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Responding to the Kenya Floods: Through the eyes of Daniel Kimemia

Responding to the Kenya Floods: Through the eyes of Daniel Kimemia

In the informal settlements of Mukuru Kwa Njenga, south of Nairobi in Kenya, a mobile clinic navigates the muddy roads in search of a spot for the day. It will be stationed in a high-footfall, accessible position so that communities affected by the devastating floods of the past several weeks can get the health care they need. Flooding has displaced over 250,000 people and killed nearly 300 people.

Behind the wheel is Daniel Kimemia, a seasoned driver who drives the truck that pulls the mobile clinic behind. The past few days have been busy following the floods in the city. “When I hear that there's been a disaster, I know that it is my time to go and support the people affected,” says Daniel.

With his knowledge of the settlements, he manoeuvres through the crowded areas, ensuring that the most affected communities receive health services. Many homes in the informal settlements were swept away by rapid flood water, and the families caught unaware in the middle of the night lost both loved ones and precious property. Relentless flooding transformed the narrow paths into murky rivers; the rivers carried with it sewage and debris, washing both into homes and neighbourhoods.

"I am proud of my job"

“We are going to the makeshift camps, where displaced people are camping,” says Daniel. His role is not just that of a driver but of a lifeline, bringing critical healthcare services to those most affected by the deadly floods.

“When I come, we have to transform the van so that it feels like a clinic for this community,” he says. “I help in arranging the clinic in preparation for clients and making sure that the space is safe especially for women to access health services. Specialised services for pregnant women, new mothers, and children are essential and especially needed at this time. These include prenatal and postnatal care, vaccinations, and paediatric services to address families' specific health needs.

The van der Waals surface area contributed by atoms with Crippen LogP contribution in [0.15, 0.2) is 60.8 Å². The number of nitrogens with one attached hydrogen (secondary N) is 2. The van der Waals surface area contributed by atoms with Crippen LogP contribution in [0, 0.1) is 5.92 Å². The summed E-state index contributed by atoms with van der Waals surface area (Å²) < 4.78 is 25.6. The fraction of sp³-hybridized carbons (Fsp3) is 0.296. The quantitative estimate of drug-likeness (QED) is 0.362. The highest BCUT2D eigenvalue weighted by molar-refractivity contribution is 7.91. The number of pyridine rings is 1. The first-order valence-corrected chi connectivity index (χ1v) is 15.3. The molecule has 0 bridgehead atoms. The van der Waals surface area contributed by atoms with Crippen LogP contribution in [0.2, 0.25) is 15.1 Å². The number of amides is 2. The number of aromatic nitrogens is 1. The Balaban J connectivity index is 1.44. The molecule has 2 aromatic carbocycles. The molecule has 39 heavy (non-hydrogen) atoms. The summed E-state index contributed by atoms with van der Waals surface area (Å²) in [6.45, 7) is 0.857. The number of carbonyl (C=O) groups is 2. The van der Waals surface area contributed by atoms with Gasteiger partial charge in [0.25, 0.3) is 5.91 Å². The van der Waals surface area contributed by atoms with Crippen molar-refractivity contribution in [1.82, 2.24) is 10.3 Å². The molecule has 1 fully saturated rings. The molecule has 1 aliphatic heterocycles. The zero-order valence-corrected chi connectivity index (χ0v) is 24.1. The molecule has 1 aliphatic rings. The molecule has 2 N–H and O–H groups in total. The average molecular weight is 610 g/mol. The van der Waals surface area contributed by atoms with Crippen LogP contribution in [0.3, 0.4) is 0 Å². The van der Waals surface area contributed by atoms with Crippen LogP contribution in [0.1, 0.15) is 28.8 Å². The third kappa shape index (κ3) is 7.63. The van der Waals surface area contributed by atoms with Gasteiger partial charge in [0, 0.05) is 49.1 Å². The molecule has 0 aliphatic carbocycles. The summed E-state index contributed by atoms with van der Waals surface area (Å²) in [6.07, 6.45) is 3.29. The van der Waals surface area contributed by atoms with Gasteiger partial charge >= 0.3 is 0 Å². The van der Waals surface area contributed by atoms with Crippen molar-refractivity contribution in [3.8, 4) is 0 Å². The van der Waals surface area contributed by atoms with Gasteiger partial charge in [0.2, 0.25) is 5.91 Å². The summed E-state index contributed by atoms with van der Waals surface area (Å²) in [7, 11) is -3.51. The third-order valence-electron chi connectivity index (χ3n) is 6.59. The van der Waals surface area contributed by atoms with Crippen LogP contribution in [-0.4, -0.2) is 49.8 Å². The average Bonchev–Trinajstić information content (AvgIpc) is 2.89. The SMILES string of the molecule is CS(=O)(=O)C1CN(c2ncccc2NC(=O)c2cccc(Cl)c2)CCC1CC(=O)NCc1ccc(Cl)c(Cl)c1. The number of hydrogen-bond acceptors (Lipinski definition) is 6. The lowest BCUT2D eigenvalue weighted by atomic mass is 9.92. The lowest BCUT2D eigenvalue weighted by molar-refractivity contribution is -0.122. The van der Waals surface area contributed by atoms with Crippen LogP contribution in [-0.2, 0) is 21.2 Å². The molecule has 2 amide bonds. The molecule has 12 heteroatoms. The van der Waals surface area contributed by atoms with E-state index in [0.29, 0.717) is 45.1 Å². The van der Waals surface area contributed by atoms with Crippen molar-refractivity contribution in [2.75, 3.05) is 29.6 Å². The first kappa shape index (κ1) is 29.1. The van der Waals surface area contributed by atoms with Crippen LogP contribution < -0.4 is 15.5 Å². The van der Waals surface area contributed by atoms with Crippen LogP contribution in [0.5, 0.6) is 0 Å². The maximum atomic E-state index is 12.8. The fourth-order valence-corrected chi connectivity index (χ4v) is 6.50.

“I am proud of my job because it's my passion to serve communities, to serve the children, the mothers; it's my calling, but right now, they need help,” he adds. Indeed, many families have been left vulnerable with limited access to health services. This has especially been difficult for mothers, children, and the elderly.

"I am proud of my job"

The communities have an increased risk of waterborne disease, with reported cases of cholera and typhoid in several areas. With these risks increasing, the clinic ensures that those diagnosed receive proper care and referrals. The mobile clinic serves as a temporary health post in areas in informal settlements like Mukuru kwa Njenga, where families are displaced by flooding. It also reaches the most isolated areas of the settlements , providing vaccinations, prenatal care, treatment for waterborne diseases, and emergency medical interventions.

Just this past month, the mobile clinics served nearly 10,000 people in Nairobi's informal settlements.

And even as evening approaches and the mobile clinic team prepares to leave Mukuru kwa Njenga, Daniel’s work is far from over. Tomorrow the mobile health clinic is scheduled to go to Mathare, another informal settlement in central Nairobi that was wrecked by the floods, to provide essential health services. He will navigate the settlement roads to ensure that thousands more people can get the health care that they need.

Mobile clinics provide essential medical care

There are currently six mobile health clinics in operation in Nairobi, serving the communities that are displaced by the floods, and those communities badly affected. The clinics are equipped with basic medical supplies and staffed by health workers, and are a lifeline for flood victims with limited access to traditional healthcare facilities.

The mobile clinics have been swiftly deployed to hotspot areas where flooding has limited or destroyed healthcare services and facilities. Flood victims receive various medical services, including basic check ups, treatment for injuries, and access to essential medications.

Community members receive basic check-ups, treatment for injuries, and access to essential medicines. Mothers can access antenatal care and vital child health services.

Health workers assess and address the immediate health needs of patients, providing vital care to those who might otherwise go untreated and referring those with severe cases.

Community health volunteers also offer health education and promotion initiatives to help prevent the spread of waterborne diseases and other health risks associated with flooding.

Mobile clinics provide essential medical care

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